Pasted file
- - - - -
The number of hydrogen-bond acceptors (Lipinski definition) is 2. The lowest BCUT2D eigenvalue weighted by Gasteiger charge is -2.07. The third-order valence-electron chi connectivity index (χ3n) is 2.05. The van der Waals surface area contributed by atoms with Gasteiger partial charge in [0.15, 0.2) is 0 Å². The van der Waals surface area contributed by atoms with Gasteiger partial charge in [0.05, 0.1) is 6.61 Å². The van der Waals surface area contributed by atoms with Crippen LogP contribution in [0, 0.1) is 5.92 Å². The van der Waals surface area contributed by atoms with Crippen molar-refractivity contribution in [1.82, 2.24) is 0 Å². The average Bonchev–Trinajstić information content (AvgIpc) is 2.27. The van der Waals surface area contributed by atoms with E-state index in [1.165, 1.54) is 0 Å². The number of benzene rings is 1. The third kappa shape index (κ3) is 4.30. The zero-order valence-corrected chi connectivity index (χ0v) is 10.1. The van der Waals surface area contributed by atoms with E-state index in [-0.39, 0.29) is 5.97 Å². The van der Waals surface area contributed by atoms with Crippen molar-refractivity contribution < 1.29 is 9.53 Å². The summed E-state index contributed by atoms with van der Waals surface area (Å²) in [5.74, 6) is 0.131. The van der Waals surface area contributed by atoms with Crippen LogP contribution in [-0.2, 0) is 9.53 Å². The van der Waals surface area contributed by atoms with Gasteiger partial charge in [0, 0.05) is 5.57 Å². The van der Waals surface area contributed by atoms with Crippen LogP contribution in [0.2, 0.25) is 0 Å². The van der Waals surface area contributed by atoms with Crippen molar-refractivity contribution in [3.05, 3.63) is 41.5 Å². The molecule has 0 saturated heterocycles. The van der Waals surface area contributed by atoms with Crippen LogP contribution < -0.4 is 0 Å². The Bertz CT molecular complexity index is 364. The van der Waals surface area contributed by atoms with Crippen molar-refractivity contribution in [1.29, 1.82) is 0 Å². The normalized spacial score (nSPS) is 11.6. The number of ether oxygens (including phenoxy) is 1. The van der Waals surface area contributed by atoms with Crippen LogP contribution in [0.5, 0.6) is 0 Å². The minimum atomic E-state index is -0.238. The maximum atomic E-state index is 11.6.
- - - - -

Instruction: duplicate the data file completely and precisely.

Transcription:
The number of hydrogen-bond acceptors (Lipinski definition) is 2. The lowest BCUT2D eigenvalue weighted by Gasteiger charge is -2.07. The third-order valence-electron chi connectivity index (χ3n) is 2.05. The van der Waals surface area contributed by atoms with Gasteiger partial charge in [0.15, 0.2) is 0 Å². The van der Waals surface area contributed by atoms with Gasteiger partial charge in [0.05, 0.1) is 6.61 Å². The van der Waals surface area contributed by atoms with Crippen LogP contribution in [0, 0.1) is 5.92 Å². The van der Waals surface area contributed by atoms with Crippen molar-refractivity contribution in [1.82, 2.24) is 0 Å². The average Bonchev–Trinajstić information content (AvgIpc) is 2.27. The van der Waals surface area contributed by atoms with E-state index in [1.165, 1.54) is 0 Å². The number of benzene rings is 1. The third kappa shape index (κ3) is 4.30. The zero-order valence-corrected chi connectivity index (χ0v) is 10.1. The van der Waals surface area contributed by atoms with E-state index in [-0.39, 0.29) is 5.97 Å². The van der Waals surface area contributed by atoms with Crippen molar-refractivity contribution < 1.29 is 9.53 Å². The summed E-state index contributed by atoms with van der Waals surface area (Å²) in [5.74, 6) is 0.131. The van der Waals surface area contributed by atoms with Crippen LogP contribution in [-0.2, 0) is 9.53 Å². The van der Waals surface area contributed by atoms with Gasteiger partial charge in [0, 0.05) is 5.57 Å². The van der Waals surface area contributed by atoms with Crippen LogP contribution in [0.2, 0.25) is 0 Å². The van der Waals surface area contributed by atoms with Crippen molar-refractivity contribution in [3.05, 3.63) is 41.5 Å². The molecule has 0 saturated heterocycles. The van der Waals surface area contributed by atoms with Crippen LogP contribution < -0.4 is 0 Å². The Bertz CT molecular complexity index is 364. The van der Waals surface area contributed by atoms with Crippen molar-refractivity contribution in [1.29, 1.82) is 0 Å². The normalized spacial score (nSPS) is 11.6. The number of ether oxygens (including phenoxy) is 1. The van der Waals surface area contributed by atoms with Crippen LogP contribution in [0.5, 0.6) is 0 Å². The minimum atomic E-state index is -0.238. The maximum atomic E-state index is 11.6.